Mr Clark says: ‘My own thoughts are to deal with the top 4 sites.

  • Dig 4 to 5 metres into the hillside to give the width to facilitate the works with a minimum of disruption ( we’re well used to over a year of lights and single file traffic).
  • Simplify the design with the rocks and muck being shed above the road using canopies and not as the design of the 1.2km canopy option which has the debris being run under the road with the potential of blockage [Ed: our emphasis] – and this is a much more expensive design to execute.
  • By using pre-stressed beams built off site, the disruption caused during construction would be kept to the minimum.
  • With random rubble to blend in the entrances and exits it will have less of a visual impact than the netting that has already been erected.

‘The use of a much simpler design would have a dramatic effect on costs, a speedier delivery and need less than 100m of canopy cover – as opposed to the 1.2km recommended in the feasibility study.

‘This radically changes the choice.This plan is cost effective and will give huge savings on the current schemes.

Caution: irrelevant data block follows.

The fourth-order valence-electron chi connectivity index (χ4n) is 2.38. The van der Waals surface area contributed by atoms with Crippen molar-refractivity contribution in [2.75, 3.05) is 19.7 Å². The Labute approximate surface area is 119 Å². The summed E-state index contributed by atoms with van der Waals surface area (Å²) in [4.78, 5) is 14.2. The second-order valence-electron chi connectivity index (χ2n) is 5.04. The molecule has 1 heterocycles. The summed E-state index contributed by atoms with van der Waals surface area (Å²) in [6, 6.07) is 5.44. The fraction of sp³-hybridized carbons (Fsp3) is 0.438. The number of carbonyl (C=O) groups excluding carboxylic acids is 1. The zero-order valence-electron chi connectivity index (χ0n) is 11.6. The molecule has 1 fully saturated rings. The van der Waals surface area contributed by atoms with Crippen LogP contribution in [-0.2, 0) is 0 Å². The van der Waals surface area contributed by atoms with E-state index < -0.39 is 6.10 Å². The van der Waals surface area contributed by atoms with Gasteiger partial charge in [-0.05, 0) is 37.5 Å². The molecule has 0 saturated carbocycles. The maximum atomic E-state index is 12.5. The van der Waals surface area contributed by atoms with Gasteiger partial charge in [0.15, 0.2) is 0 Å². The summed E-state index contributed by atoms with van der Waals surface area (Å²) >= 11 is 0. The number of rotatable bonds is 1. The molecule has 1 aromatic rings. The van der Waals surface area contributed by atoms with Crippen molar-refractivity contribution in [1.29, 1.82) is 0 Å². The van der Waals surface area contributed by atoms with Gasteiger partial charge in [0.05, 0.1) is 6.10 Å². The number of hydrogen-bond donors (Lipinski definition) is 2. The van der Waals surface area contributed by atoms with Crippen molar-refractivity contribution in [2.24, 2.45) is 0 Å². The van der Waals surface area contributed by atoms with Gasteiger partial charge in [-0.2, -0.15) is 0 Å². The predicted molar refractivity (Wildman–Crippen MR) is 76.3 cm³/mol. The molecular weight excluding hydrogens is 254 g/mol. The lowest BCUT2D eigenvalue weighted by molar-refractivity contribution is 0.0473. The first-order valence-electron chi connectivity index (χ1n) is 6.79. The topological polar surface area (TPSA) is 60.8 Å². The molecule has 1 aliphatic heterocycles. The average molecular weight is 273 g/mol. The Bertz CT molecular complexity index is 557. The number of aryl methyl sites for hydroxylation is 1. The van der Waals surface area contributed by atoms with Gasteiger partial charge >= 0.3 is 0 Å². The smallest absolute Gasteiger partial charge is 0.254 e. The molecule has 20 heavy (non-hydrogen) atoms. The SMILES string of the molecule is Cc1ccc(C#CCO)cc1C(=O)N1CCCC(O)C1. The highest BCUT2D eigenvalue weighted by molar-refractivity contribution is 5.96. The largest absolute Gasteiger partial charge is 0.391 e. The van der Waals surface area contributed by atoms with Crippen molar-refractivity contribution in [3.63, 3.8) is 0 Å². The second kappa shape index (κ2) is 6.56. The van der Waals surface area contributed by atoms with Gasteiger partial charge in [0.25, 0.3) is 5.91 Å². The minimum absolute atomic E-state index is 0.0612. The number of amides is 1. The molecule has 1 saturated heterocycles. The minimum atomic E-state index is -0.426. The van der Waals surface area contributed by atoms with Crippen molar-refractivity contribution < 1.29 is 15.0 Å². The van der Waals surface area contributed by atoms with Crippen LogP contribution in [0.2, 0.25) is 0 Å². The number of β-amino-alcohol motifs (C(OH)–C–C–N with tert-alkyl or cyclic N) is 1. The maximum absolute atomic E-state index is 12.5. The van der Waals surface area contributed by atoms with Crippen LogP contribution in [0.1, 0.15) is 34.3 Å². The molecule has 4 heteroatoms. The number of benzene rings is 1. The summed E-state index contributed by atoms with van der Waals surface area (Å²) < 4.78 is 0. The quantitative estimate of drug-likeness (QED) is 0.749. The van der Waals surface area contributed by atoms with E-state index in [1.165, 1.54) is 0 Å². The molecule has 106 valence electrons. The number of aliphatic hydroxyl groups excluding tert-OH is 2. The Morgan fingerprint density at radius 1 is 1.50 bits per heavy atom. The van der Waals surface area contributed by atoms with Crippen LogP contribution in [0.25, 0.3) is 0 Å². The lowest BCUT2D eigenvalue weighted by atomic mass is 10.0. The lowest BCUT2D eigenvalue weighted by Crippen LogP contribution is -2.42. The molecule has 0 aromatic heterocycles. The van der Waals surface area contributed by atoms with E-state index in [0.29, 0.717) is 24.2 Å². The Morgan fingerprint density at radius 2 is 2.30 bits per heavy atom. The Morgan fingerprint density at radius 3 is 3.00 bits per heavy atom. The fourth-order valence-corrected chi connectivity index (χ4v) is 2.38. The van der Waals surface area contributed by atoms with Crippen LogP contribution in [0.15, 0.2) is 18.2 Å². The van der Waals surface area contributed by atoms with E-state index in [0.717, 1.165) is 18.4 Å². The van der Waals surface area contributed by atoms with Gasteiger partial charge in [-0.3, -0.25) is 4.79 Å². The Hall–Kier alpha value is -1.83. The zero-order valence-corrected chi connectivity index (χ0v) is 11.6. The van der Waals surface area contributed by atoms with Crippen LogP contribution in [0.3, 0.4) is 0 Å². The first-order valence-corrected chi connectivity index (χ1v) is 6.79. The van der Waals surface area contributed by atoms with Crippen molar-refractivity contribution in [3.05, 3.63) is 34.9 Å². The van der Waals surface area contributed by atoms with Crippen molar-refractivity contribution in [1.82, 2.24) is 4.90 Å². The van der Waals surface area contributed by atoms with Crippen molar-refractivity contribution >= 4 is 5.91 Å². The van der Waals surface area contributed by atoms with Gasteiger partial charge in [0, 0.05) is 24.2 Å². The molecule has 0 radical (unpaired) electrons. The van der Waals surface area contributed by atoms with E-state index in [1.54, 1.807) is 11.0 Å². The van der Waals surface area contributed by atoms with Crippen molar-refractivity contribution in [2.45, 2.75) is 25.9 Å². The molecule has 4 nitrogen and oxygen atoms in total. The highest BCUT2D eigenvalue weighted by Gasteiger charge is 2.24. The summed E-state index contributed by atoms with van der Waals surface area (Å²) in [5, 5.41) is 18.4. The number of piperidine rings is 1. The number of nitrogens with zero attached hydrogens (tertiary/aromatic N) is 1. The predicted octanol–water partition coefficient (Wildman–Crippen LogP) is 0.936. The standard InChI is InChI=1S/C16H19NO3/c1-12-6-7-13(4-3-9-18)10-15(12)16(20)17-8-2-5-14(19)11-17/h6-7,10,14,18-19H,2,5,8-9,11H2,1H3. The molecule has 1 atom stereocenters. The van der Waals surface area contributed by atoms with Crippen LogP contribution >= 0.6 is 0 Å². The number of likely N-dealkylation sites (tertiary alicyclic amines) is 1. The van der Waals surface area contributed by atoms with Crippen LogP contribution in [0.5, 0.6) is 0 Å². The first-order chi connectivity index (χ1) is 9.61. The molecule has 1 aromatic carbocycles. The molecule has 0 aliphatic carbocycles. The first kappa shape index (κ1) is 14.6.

‘The thought provoking idea of de-trunking the Rest is an interesting idea but is a non starter.

‘Building a new trunk road either through Glen Fyne or Kinglas would add at least 30 mins in journey time and put extra pressure on the already stretched and poor section of the A82.

‘A bit of a red herring and how much did that part of the study cost? ‘

Mr Clark has been up to the Rest already this morning and had yet another close look at the problem areas. His analysis is that there are three relatively small slippage areas which could be easily diverted over the A83.

It is both fun, refreshing and constructive to see an original mind with practical knowledge setting itself to this challenge.

Donald Clark is interested in having these thoughts circulated for responses and perhaps other ideas that these provoke. So comments, as usual, will be very welcome.

This is a collective problem and it will take ideas and pressure from everyone to get it sensibly resolved.

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12 Responses to Major Argyll business figure engages directly with A83 issue